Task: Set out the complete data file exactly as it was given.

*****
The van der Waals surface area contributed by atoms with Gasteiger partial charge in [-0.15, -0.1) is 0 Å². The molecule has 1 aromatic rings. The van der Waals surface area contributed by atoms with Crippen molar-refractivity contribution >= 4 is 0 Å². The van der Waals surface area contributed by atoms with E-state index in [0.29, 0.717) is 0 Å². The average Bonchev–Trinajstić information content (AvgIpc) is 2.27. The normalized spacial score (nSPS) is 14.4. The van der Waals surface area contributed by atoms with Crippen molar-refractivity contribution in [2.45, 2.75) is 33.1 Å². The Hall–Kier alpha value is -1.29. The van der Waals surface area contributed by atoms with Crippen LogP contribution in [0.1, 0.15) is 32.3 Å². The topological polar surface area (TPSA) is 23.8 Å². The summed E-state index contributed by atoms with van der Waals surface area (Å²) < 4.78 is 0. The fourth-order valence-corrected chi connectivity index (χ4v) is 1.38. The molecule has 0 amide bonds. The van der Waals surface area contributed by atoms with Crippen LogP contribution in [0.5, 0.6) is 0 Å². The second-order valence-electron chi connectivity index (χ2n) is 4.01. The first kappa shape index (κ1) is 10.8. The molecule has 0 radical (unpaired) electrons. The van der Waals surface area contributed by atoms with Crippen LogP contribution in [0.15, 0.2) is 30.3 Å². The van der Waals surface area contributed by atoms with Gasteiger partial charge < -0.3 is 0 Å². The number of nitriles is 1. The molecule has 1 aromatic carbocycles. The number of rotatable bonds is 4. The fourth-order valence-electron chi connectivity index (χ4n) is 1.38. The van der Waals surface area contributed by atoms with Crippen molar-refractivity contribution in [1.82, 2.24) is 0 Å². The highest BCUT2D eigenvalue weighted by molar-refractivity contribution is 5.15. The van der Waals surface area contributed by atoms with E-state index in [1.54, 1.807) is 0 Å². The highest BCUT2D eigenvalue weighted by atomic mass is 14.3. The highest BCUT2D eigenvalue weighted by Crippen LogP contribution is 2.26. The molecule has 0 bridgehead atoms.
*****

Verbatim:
The van der Waals surface area contributed by atoms with Gasteiger partial charge in [-0.15, -0.1) is 0 Å². The molecule has 1 aromatic rings. The van der Waals surface area contributed by atoms with Crippen molar-refractivity contribution >= 4 is 0 Å². The van der Waals surface area contributed by atoms with E-state index in [0.29, 0.717) is 0 Å². The average Bonchev–Trinajstić information content (AvgIpc) is 2.27. The normalized spacial score (nSPS) is 14.4. The van der Waals surface area contributed by atoms with Crippen molar-refractivity contribution in [2.45, 2.75) is 33.1 Å². The Hall–Kier alpha value is -1.29. The van der Waals surface area contributed by atoms with Crippen LogP contribution in [0.1, 0.15) is 32.3 Å². The topological polar surface area (TPSA) is 23.8 Å². The summed E-state index contributed by atoms with van der Waals surface area (Å²) < 4.78 is 0. The fourth-order valence-corrected chi connectivity index (χ4v) is 1.38. The molecule has 0 amide bonds. The van der Waals surface area contributed by atoms with Crippen LogP contribution in [0.5, 0.6) is 0 Å². The second-order valence-electron chi connectivity index (χ2n) is 4.01. The first kappa shape index (κ1) is 10.8. The molecule has 0 radical (unpaired) electrons. The van der Waals surface area contributed by atoms with Crippen LogP contribution in [0.15, 0.2) is 30.3 Å². The van der Waals surface area contributed by atoms with Gasteiger partial charge < -0.3 is 0 Å². The number of nitriles is 1. The molecule has 1 aromatic carbocycles. The number of rotatable bonds is 4. The fourth-order valence-electron chi connectivity index (χ4n) is 1.38. The van der Waals surface area contributed by atoms with Crippen molar-refractivity contribution in [1.82, 2.24) is 0 Å². The highest BCUT2D eigenvalue weighted by molar-refractivity contribution is 5.15. The van der Waals surface area contributed by atoms with E-state index in [1.54, 1.807) is 0 Å². The highest BCUT2D eigenvalue weighted by atomic mass is 14.3. The highest BCUT2D eigenvalue weighted by Crippen LogP contribution is 2.26. The molecule has 0 bridgehead atoms.